In one of her best known songs, Britney Spears asks: “Don’t you know that you are toxic?” The line comes from the song “Toxic” (2004) and, judging by the music video, is directed at a friend or ex-lover. Exactly who the American singer was talking about at the time remained unclear, and it doesn’t really matter. Because not only the fictional or non-fictional friend was toxic. Even the pop music industry, including the media hype, did not seem to do the 39-year-old any good and poison her mental health, as the documentary “Framing Britney Spears” clearly shows.
Spears experiences violent sexism
The production of the “New York Times” can now be seen on the streaming provider Amazon Prime and shows Spears’ beginnings in the entertainment industry, her crash in 2008 and the subsequent legal guardianship of her father. Former stylists, lawyers and former confidants of the singer have their say. Her fans, who have been fighting against guardianship for years under the slogan #FreeBritney, are also interviewed.
Spears made history as the first pop icon of the 21st century, selling more than 100 million records worldwide. But in the documentary it becomes clear that her career has been accompanied by intense sexism since the beginning.
It started when she appeared on the Disney show “Mickey Mouse Club” in 1992 – a stepping stone for many superstars – and the host jokingly asked her, “Do you have a boyfriend?” Spears was only ten years old and thought probably not to guys yet. Her former stylist Hayley Hill annoyed comments in the documentary: “Of everything you could have asked her … because what else do you talk about with a woman or a girl ?!”
Timberlake and Spears were “showcase couple”
Several years later in 1998, her relationship with pop star Justin Timberlake became public. Around the same time, Spears’ hit single “Baby One More Time” was released. Wesley Morris, cultural critic of the “New York Times”, calls the couple an “American model couple”. They were popular subjects of the tabloids, fans adored them and wanted to know everything about them. All the worse was the breakup, which triggered a huge media hype in 2002, from which Spears emerged as the culprit. (Timberlake recently apologized for publicly blaming her for the breakup.)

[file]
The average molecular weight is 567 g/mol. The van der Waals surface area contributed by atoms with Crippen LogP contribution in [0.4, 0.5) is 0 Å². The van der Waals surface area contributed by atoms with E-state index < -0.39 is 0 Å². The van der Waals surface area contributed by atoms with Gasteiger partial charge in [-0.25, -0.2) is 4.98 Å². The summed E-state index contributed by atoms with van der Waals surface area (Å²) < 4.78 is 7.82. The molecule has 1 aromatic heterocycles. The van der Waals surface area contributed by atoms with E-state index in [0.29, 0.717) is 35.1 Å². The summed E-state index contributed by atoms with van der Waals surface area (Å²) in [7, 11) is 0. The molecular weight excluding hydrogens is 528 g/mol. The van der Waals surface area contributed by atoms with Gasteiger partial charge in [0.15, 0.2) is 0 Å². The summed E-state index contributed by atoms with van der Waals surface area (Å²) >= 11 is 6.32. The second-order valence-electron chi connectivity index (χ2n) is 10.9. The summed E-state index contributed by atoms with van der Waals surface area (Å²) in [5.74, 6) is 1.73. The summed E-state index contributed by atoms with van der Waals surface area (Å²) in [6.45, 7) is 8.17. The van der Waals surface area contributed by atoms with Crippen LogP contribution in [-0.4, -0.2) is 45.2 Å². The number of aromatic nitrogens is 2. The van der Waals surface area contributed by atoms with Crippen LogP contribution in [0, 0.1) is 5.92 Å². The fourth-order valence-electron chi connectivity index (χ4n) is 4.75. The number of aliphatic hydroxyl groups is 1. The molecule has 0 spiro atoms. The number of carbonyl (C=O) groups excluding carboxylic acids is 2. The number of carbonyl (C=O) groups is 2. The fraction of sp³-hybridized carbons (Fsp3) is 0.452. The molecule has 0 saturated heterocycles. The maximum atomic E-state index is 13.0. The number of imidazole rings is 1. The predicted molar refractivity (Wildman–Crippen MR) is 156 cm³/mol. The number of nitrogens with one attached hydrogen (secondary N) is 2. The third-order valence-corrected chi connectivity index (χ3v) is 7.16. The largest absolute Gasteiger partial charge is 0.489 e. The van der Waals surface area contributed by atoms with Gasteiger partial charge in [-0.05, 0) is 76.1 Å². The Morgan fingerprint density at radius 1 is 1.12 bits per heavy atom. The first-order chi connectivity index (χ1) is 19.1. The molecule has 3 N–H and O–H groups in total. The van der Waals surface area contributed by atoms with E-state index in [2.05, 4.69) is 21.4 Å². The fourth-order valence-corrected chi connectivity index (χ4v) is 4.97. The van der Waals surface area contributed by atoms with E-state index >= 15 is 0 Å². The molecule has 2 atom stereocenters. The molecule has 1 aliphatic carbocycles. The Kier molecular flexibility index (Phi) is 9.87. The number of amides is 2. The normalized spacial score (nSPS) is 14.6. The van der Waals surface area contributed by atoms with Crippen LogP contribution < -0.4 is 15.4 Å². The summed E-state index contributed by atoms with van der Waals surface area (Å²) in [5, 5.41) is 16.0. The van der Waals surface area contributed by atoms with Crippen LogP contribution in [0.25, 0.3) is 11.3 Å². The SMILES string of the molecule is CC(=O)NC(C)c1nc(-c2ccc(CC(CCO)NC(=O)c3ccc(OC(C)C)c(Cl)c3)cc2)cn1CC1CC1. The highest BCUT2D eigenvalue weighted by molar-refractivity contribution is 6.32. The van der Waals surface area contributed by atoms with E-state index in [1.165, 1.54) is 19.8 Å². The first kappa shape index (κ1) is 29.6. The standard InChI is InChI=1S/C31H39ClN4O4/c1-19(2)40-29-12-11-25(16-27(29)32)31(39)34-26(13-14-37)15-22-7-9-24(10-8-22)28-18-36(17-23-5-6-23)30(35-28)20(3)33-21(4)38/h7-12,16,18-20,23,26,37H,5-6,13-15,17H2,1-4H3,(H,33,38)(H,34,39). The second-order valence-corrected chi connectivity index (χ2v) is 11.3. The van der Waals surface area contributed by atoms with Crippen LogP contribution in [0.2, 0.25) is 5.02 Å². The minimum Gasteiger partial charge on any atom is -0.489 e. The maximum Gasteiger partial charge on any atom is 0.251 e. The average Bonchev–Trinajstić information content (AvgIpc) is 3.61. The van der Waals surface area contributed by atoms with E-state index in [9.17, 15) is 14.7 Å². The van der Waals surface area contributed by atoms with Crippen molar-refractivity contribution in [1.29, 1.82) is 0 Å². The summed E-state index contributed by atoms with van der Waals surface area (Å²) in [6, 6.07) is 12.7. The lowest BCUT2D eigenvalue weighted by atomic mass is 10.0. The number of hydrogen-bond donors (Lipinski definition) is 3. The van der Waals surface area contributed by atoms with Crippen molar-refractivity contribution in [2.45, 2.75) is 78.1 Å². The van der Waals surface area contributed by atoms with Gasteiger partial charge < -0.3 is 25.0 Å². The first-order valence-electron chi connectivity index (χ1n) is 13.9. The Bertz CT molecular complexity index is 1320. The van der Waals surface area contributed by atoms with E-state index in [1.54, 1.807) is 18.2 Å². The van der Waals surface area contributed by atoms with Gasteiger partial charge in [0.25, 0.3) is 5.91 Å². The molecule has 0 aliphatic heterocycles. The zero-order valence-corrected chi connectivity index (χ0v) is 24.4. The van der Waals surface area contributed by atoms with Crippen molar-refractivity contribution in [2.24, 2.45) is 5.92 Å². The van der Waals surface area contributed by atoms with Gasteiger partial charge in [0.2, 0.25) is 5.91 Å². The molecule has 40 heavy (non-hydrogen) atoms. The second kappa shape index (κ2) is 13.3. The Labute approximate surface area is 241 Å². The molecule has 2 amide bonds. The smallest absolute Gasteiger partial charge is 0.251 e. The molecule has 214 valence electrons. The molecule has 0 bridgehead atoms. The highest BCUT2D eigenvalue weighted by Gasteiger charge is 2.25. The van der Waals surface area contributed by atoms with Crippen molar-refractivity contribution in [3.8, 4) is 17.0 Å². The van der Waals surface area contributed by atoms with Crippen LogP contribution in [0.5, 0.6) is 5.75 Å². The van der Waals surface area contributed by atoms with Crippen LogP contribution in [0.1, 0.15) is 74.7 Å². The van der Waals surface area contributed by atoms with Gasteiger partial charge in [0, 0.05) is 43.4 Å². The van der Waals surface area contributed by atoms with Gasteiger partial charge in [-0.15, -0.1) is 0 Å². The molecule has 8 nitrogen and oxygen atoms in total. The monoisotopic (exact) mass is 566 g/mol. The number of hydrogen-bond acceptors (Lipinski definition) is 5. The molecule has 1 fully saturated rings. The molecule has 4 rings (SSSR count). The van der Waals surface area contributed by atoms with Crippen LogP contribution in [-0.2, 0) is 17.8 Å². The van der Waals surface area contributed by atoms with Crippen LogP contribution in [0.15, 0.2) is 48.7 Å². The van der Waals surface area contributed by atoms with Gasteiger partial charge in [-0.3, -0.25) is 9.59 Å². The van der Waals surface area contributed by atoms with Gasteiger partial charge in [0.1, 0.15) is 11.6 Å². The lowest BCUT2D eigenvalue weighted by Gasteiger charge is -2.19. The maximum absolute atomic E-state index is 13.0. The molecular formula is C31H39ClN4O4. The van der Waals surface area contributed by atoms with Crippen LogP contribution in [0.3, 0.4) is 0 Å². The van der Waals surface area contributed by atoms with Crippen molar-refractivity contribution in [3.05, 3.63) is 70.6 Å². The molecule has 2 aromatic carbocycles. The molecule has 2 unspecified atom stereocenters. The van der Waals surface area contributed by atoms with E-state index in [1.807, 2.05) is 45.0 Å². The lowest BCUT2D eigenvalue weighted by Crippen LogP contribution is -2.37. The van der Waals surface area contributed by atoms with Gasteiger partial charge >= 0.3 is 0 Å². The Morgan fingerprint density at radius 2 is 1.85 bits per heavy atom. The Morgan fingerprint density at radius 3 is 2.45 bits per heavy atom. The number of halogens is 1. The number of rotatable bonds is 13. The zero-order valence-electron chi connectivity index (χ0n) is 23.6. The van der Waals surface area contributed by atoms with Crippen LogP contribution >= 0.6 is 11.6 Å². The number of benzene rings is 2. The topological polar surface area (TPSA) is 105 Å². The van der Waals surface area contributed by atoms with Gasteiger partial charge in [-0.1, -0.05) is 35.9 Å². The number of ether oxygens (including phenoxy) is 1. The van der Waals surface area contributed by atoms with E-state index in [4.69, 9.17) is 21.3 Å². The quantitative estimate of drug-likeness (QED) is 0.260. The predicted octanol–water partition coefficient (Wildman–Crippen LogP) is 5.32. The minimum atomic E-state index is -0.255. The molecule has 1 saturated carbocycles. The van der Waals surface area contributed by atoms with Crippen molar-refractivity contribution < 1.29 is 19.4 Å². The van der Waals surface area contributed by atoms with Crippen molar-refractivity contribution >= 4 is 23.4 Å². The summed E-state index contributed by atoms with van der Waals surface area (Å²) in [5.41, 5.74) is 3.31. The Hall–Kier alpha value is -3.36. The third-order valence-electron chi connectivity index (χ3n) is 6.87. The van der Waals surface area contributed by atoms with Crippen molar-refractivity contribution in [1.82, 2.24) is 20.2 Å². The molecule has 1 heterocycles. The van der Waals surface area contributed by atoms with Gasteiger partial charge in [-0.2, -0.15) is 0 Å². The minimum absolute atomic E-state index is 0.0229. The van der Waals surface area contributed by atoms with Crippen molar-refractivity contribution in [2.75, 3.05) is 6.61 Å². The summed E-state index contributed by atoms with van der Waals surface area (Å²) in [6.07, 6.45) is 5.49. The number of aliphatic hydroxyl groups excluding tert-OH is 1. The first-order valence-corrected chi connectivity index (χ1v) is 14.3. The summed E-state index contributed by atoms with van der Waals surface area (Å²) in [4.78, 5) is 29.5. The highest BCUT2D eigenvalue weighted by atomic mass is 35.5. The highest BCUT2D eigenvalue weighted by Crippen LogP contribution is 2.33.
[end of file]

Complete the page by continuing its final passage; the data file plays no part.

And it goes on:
Hayley Hill notes, “I’ve worked with a lot of boy bands and not one of the boys was put to the test.” Indeed, some of the questions Spears had been asked by journalists were pretty ridiculous and outrageous. As can be seen in the documentary, she is asked in interviews about her breasts or whether she is still a virgin. The well-known US journalist Diane Sawyer quasi on the side of Timberlake in an interview with the question: “What did you do?”
“People treated her like we were in school and she was the school bitch,” says Morris. There is a whole infrastructure for misogyny, explains the reporter. “When the time has come in a misogynist world to pillory a woman, a whole machine is ready for it.”
Father makes finances
After giving birth to their second child and divorcing boyfriend Kevin Federline, Spears suffered a breakdown in 2008. Remember the photos of bald Spears hitting a car with an umbrella. But what was pulled through the cocoa at that time, of course, had a serious background. In the documentary, Spears’ mother suggests that her daughter suffered from untreated postnatal depression.
This – coupled with the constant observation by paparazzi – would probably overwhelm everyone.
Since then, Spears has been under a legal guardianship that has been given to her father, Jamie Spears, among others. That is, he makes decisions about their finances and personal affairs. In addition, he earns a lot from his daughter, as he receives a salary as a guardian. The “New York Times” reported in 2016 that he earned the equivalent of around 110,000 euros annually and received an additional 1.5 percent of their gross income from the Las Vegas show.
The father partially resigned from the task in September 2019 for “health reasons”, although he continues to control her finances. Spears’ care manager, Jodi Montgomery, has been looking after her personal affairs ever since. But the singer reportedly applied for a final replacement of her father as guardian in March 2021 – the court’s decision is still pending.
Because these questions remain open: Is a guardianship still justified at all? How long can a woman be denied decisions about her own finances and health? Especially since she is able to look after her two children and have a successful, multi-million dollar career.
Without their point of view
With this documentary, the US newspaper wants to reinterpret Spears’ history – and it manages to do so. “Framing Britney Spears” investigates the misogyny in the Spears case for the first time on film and exposes the guardianship as a source of money for the father. But to what extent this show correctly reflects the singer’s point of view is unclear. Spears did not participate in this production either. So a queasy feeling remains.
Spears seems to have seen parts of the documentary in the meantime. She commented on Instagram in March 2021: “I haven’t quite seen the documentary, but from what I saw of it I was ashamed of the way you portrayed me.” The singer went on to write, “I’ve cried for two weeks and well … I still cry sometimes.” Obviously, she did not find her experience to be fair.
As the filmmakers fade in transparently as a hint, they asked the singer to participate in the project. It is unclear whether the message even got through to Spears. After all, the guardianship regulates the singer’s affairs.
“Framing Britney Spears”, 74 minutes, documentary, director: Samantha Stark, (on Amazon Prime)